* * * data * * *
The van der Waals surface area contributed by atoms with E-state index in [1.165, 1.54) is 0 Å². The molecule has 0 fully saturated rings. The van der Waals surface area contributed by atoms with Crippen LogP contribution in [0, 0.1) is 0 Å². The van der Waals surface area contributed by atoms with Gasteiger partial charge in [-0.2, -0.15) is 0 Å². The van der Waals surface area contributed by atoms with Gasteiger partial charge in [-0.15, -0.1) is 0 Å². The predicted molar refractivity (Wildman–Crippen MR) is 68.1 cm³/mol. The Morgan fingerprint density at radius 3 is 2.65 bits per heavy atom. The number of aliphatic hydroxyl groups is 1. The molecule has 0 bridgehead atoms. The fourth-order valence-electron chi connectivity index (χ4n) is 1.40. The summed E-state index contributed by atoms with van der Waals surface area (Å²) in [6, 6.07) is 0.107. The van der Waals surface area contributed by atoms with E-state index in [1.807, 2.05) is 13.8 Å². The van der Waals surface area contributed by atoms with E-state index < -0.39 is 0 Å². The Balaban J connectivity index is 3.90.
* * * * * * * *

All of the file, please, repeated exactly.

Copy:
The van der Waals surface area contributed by atoms with E-state index in [1.165, 1.54) is 0 Å². The molecule has 0 fully saturated rings. The van der Waals surface area contributed by atoms with Crippen LogP contribution in [0, 0.1) is 0 Å². The van der Waals surface area contributed by atoms with Gasteiger partial charge in [-0.2, -0.15) is 0 Å². The van der Waals surface area contributed by atoms with Gasteiger partial charge in [-0.15, -0.1) is 0 Å². The predicted molar refractivity (Wildman–Crippen MR) is 68.1 cm³/mol. The Morgan fingerprint density at radius 3 is 2.65 bits per heavy atom. The number of aliphatic hydroxyl groups is 1. The molecule has 0 bridgehead atoms. The fourth-order valence-electron chi connectivity index (χ4n) is 1.40. The summed E-state index contributed by atoms with van der Waals surface area (Å²) in [6, 6.07) is 0.107. The van der Waals surface area contributed by atoms with E-state index in [1.807, 2.05) is 13.8 Å². The van der Waals surface area contributed by atoms with E-state index < -0.39 is 0 Å². The Balaban J connectivity index is 3.90.